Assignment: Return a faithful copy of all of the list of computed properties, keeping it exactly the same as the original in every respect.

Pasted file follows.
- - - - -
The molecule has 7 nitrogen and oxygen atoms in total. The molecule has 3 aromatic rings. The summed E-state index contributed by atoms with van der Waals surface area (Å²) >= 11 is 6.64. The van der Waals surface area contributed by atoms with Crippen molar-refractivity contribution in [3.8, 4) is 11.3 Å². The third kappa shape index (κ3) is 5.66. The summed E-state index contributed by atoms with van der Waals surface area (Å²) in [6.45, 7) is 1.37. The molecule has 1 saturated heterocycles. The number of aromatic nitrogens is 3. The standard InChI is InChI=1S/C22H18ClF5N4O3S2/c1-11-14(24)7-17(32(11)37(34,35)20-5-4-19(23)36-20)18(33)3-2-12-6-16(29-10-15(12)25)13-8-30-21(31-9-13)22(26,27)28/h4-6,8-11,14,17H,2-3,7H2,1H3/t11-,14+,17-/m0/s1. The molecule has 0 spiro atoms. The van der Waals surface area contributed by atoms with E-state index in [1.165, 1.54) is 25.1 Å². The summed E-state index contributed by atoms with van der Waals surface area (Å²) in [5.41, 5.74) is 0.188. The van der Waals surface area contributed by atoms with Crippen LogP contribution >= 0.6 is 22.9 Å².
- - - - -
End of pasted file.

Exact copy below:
The molecule has 7 nitrogen and oxygen atoms in total. The molecule has 3 aromatic rings. The summed E-state index contributed by atoms with van der Waals surface area (Å²) >= 11 is 6.64. The van der Waals surface area contributed by atoms with Crippen molar-refractivity contribution in [3.8, 4) is 11.3 Å². The third kappa shape index (κ3) is 5.66. The summed E-state index contributed by atoms with van der Waals surface area (Å²) in [6.45, 7) is 1.37. The molecule has 1 saturated heterocycles. The number of aromatic nitrogens is 3. The standard InChI is InChI=1S/C22H18ClF5N4O3S2/c1-11-14(24)7-17(32(11)37(34,35)20-5-4-19(23)36-20)18(33)3-2-12-6-16(29-10-15(12)25)13-8-30-21(31-9-13)22(26,27)28/h4-6,8-11,14,17H,2-3,7H2,1H3/t11-,14+,17-/m0/s1. The molecule has 0 spiro atoms. The van der Waals surface area contributed by atoms with E-state index in [1.165, 1.54) is 25.1 Å². The summed E-state index contributed by atoms with van der Waals surface area (Å²) in [5.41, 5.74) is 0.188. The van der Waals surface area contributed by atoms with Crippen LogP contribution >= 0.6 is 22.9 Å².